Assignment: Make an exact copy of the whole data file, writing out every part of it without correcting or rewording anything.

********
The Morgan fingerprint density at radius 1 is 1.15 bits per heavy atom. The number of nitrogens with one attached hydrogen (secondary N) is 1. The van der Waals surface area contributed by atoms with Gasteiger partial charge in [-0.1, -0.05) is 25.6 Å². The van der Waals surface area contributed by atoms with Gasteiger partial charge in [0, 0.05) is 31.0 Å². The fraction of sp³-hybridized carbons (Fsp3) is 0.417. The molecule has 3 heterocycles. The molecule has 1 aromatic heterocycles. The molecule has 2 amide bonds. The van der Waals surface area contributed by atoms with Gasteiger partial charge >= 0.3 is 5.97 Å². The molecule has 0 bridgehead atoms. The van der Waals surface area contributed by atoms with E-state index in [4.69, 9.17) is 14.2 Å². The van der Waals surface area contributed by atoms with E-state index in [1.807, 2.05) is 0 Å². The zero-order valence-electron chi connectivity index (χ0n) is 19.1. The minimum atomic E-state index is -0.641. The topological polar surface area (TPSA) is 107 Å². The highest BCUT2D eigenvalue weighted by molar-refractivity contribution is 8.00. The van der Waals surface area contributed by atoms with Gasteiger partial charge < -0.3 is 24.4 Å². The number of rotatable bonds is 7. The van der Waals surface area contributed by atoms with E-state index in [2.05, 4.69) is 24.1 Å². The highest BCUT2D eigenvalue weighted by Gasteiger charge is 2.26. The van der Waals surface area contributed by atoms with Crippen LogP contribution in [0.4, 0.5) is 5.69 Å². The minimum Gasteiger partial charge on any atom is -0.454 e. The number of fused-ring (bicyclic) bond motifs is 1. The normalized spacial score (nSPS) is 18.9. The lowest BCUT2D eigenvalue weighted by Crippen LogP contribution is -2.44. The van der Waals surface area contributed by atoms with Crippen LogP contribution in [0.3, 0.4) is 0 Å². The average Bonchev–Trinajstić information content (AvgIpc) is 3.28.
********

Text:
The Morgan fingerprint density at radius 1 is 1.15 bits per heavy atom. The number of nitrogens with one attached hydrogen (secondary N) is 1. The van der Waals surface area contributed by atoms with Gasteiger partial charge in [-0.1, -0.05) is 25.6 Å². The van der Waals surface area contributed by atoms with Gasteiger partial charge in [0, 0.05) is 31.0 Å². The fraction of sp³-hybridized carbons (Fsp3) is 0.417. The molecule has 3 heterocycles. The molecule has 1 aromatic heterocycles. The molecule has 2 amide bonds. The van der Waals surface area contributed by atoms with Gasteiger partial charge >= 0.3 is 5.97 Å². The molecule has 0 bridgehead atoms. The van der Waals surface area contributed by atoms with E-state index in [4.69, 9.17) is 14.2 Å². The van der Waals surface area contributed by atoms with E-state index in [1.807, 2.05) is 0 Å². The zero-order valence-electron chi connectivity index (χ0n) is 19.1. The minimum atomic E-state index is -0.641. The topological polar surface area (TPSA) is 107 Å². The highest BCUT2D eigenvalue weighted by molar-refractivity contribution is 8.00. The van der Waals surface area contributed by atoms with Gasteiger partial charge < -0.3 is 24.4 Å². The number of rotatable bonds is 7. The van der Waals surface area contributed by atoms with E-state index in [2.05, 4.69) is 24.1 Å². The highest BCUT2D eigenvalue weighted by Gasteiger charge is 2.26. The van der Waals surface area contributed by atoms with Crippen LogP contribution in [0.4, 0.5) is 5.69 Å². The minimum Gasteiger partial charge on any atom is -0.454 e. The number of fused-ring (bicyclic) bond motifs is 1. The normalized spacial score (nSPS) is 18.9. The lowest BCUT2D eigenvalue weighted by Crippen LogP contribution is -2.44. The van der Waals surface area contributed by atoms with Crippen LogP contribution in [0.3, 0.4) is 0 Å². The average Bonchev–Trinajstić information content (AvgIpc) is 3.28.